Mandatory Santa Cruz Reference: In the pacifist "Food Not Bombs" world of Santa Cruz circa 1994 we debated regularly if the word "Bombs" should be in the title of the collective since the word was itself a violent image. One member named Utopia, who was truly the opposite of dangerous, suggested "Food For Thought" But our literature had "Food Not Bombs" all over it so we kept that name. We operated under a consensus paradigm in which nothing was voted on and all action was determined unanimously or not at all (political indifference was allowed), via endless debates, considerations, comments, additions, clarifications, concerns and assertions. We had our meetings in leaky garages and homeless shelters and sometimes open fields. Everyone was homeless and poor and sick and injured and hunted ruthlessly by the police. Without speaking for the group, I want to say that our cause was not protesting the lack of government assistance, though traitorous Government allocation of its budget irked us and provided the basis for our name, but rather protesting the abundant government resistance to self-determination and sovereignty. Most of the homeless people were content with being left alone to find their own shelter in which to quietly shuffle off this mortal coil. This was illegal so it criminalized our economic status. See? This is very serious. There was no way around the paradigm. We had to conform to renting property, trading labor for federal currency, pay war taxes. etc. or go to jail. It was a classic case of state welfare coming into direct conflict with individual liberty. The State could not proceed with upwards of 5000 sovereign homeless people wandering the streets and parks and forests fending for themselves, even if all 5000 fervently requested that sovereignty. It was untenable so The State determined to force us into the fold of conformity and modern western customs, which most of us had concluded was also globally untenable, and was the reason we were homeless to begin with.  See the cyclical friction? We weren't being disobedient children without just cause. We weren't lazy, or dumb, or communists or insolent hippies, although I admit to my share of aggrieved petulance in my youth. We were extremists who had individually determined the fate of the environment and society under the current power structure and resource use customs was first, exploitative and second, apocalyptic, so we could not morally conform. I cringed when I heard a car's engine start. We tried to grow crops where people walk their dogs. We ate reclaimed garbage. I wore a paisley peasant dress one week because that's all I had. I would've dressed in newspaper if it meant not supporting any business but free clothes were easily found. It was extreme living involving brutal urban survival tactics while simultaneously enabling deft philosophical arguments to be typed in legal format in defense of liberty and submitted for the pleasure of the court. Collectively we argued that it all had to immediately change and collectively The State vigorously disagreed. This is the central issue of my Santa Cruz saga. The State must force us to conform in order to sustain itself, but we concluded that conformity to The State is unsustainable as a society. Even The Pope agreed with us. The State isn't even debating that part; it's merely clinging sin qua non to the traditional power paradigm to preserve the status quo, even if that status quo will admittedly end in apocalypse. The State would rather see everyone die as subjects of The State, than see any Sovereign citizen live - and we activists would rather die as Sovereign citizens than live as subjects of the suicidal state. That's the intractable nature of Statism; The State becomes an entity, a Golem, blindly protecting itself at the cost of its collective creator. The U.S. Civil War could be looked at a large scale example of this, where to preserve the Nation as a unit, the states and citizens must do battle. We must kill in order to survive. That makes no sense on paper, The Constitution itself supported the South, but in reality it worked; The Nation was temporarily ruptured, reunited, and then expanded. The details fade into history like the fact that science and the ensuing 20 years from 1994 have mostly supported our environmental concerns; the main problem is the conflict between short term State survival and long term Human sovereignty and for 20 years my lonely nights have been haunted by the individual stories behind that conflict, the deceit, the abuse of power, the pain and suffering, the ignorant mockery of our cause, rape, pirate radio, animal rights, laws, police, mace, depositions, motions to dismiss, protests, the causality, the manifestos, rotting vegetable stew, broken bicycles, flat tires, expedience, desperation, conjunctivitis, the court trials, the fluffy puppies falling through decaying wharf boardwalks to their death in the ocean. Junkies fucking on a bed of used needles. Mayors casually condemning hundreds. Indifferent city council members. Rain dripping through cracked plastic shelters. Stick and mud huts. Patrol Dogs chasing naked Oggy in the forest. Police clubbing pregnant women. I am haunted not only by the past but what the past portends for the future. This is THE central non-climate related conflict of our time so Kokesh is on the right track, but his manifesto is mostly a grey-ish statement of his discontentment with the status quo and his belief that freedom is important, but his manifesto amounts to, as the Santa Cruz city attorney said of my own legal documents, "a philosophical disagreement with City Laws that conspicuously lacks supportive evidence".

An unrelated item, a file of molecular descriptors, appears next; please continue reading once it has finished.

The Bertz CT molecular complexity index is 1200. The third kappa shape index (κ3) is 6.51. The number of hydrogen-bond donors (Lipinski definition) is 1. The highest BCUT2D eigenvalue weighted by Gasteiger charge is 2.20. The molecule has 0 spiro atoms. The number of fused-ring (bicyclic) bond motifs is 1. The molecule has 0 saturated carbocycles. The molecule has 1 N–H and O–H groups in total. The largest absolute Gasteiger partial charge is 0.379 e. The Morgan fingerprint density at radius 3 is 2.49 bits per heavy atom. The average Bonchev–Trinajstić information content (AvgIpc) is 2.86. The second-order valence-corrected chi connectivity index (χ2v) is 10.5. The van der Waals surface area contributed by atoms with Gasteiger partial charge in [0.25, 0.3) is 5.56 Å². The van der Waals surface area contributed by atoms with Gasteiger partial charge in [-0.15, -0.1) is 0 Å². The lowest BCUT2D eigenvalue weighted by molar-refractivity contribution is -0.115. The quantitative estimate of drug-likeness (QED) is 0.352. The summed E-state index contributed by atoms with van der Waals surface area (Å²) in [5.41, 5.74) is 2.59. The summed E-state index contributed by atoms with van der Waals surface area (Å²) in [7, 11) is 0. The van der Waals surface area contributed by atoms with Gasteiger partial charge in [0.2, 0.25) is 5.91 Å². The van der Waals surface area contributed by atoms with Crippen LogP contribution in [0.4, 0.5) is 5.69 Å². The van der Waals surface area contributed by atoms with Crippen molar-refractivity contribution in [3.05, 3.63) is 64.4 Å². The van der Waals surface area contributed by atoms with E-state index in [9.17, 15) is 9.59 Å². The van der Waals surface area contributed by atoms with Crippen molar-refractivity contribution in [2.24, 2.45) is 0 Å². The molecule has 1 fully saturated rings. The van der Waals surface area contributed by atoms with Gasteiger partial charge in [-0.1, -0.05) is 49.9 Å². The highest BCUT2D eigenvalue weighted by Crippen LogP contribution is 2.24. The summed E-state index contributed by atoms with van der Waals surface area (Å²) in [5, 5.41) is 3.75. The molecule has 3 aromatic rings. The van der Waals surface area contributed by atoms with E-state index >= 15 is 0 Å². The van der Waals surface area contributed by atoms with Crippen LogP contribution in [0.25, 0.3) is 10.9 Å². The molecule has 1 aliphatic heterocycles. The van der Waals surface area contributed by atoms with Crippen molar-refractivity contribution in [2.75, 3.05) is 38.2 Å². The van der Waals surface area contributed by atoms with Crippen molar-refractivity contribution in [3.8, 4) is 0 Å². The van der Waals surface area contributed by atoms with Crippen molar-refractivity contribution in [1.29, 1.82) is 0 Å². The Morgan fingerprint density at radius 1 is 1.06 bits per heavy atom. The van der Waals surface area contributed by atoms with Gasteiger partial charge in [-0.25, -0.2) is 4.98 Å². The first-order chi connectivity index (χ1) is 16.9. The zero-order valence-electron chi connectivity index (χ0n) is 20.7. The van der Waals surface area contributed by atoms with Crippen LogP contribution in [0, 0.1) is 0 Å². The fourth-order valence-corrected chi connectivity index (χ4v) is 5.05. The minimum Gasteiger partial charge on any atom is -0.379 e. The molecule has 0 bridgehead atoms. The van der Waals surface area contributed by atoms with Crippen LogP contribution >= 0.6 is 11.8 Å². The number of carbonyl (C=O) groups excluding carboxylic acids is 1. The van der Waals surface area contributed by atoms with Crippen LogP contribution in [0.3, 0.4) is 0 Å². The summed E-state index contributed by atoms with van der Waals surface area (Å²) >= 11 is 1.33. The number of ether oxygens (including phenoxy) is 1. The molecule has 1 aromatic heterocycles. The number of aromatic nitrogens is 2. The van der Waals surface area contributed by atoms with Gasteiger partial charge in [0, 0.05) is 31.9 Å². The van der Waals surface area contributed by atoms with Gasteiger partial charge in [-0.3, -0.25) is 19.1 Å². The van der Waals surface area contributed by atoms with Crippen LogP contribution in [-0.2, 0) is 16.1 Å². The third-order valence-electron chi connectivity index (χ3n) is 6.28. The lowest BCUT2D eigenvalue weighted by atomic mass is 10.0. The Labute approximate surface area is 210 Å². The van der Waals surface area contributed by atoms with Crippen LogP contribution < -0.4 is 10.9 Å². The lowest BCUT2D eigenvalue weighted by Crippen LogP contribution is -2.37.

Kokesh wrote some or all of Freedom while imprisoned so it's fitting to compare his writing with other manifestos from prisoner: